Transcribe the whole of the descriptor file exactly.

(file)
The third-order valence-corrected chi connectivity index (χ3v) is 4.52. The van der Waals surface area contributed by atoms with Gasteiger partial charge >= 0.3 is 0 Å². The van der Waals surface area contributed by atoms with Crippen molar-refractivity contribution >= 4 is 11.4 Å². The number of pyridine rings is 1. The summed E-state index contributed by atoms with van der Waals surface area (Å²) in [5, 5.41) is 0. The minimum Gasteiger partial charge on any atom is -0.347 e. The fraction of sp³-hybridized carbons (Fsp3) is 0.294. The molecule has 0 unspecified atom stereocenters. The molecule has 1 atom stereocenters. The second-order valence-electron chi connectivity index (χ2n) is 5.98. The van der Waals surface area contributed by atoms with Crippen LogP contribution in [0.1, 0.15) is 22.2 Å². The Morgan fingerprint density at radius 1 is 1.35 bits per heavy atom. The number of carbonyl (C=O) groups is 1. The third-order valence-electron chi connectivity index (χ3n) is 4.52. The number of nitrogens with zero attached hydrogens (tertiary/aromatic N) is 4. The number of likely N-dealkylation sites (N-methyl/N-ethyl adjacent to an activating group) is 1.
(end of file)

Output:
The third-order valence-corrected chi connectivity index (χ3v) is 4.52. The van der Waals surface area contributed by atoms with Gasteiger partial charge >= 0.3 is 0 Å². The van der Waals surface area contributed by atoms with Crippen molar-refractivity contribution >= 4 is 11.4 Å². The number of pyridine rings is 1. The summed E-state index contributed by atoms with van der Waals surface area (Å²) in [5, 5.41) is 0. The minimum Gasteiger partial charge on any atom is -0.347 e. The fraction of sp³-hybridized carbons (Fsp3) is 0.294. The molecule has 0 unspecified atom stereocenters. The molecule has 1 atom stereocenters. The second-order valence-electron chi connectivity index (χ2n) is 5.98. The van der Waals surface area contributed by atoms with Crippen LogP contribution in [0.1, 0.15) is 22.2 Å². The Morgan fingerprint density at radius 1 is 1.35 bits per heavy atom. The number of carbonyl (C=O) groups is 1. The third-order valence-electron chi connectivity index (χ3n) is 4.52. The number of nitrogens with zero attached hydrogens (tertiary/aromatic N) is 4. The number of likely N-dealkylation sites (N-methyl/N-ethyl adjacent to an activating group) is 1.